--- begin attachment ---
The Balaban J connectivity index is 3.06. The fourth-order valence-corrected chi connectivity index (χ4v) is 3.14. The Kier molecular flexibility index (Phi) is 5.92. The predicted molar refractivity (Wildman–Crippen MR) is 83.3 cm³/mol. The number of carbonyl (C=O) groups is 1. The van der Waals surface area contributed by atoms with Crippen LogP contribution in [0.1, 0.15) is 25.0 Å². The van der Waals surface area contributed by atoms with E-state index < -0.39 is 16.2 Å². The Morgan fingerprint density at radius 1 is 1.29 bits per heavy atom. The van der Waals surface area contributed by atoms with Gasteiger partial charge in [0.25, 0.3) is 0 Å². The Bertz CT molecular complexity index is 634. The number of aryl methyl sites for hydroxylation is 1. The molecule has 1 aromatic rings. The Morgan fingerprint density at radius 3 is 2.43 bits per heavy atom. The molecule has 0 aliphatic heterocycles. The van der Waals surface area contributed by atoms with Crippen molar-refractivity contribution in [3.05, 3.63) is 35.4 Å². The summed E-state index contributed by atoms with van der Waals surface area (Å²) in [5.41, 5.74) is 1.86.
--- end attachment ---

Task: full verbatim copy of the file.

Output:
The Balaban J connectivity index is 3.06. The fourth-order valence-corrected chi connectivity index (χ4v) is 3.14. The Kier molecular flexibility index (Phi) is 5.92. The predicted molar refractivity (Wildman–Crippen MR) is 83.3 cm³/mol. The number of carbonyl (C=O) groups is 1. The van der Waals surface area contributed by atoms with Crippen LogP contribution in [0.1, 0.15) is 25.0 Å². The van der Waals surface area contributed by atoms with E-state index < -0.39 is 16.2 Å². The Morgan fingerprint density at radius 1 is 1.29 bits per heavy atom. The van der Waals surface area contributed by atoms with Gasteiger partial charge in [0.25, 0.3) is 0 Å². The Bertz CT molecular complexity index is 634. The number of aryl methyl sites for hydroxylation is 1. The molecule has 1 aromatic rings. The Morgan fingerprint density at radius 3 is 2.43 bits per heavy atom. The molecule has 0 aliphatic heterocycles. The van der Waals surface area contributed by atoms with Crippen molar-refractivity contribution in [3.05, 3.63) is 35.4 Å². The summed E-state index contributed by atoms with van der Waals surface area (Å²) in [5.41, 5.74) is 1.86.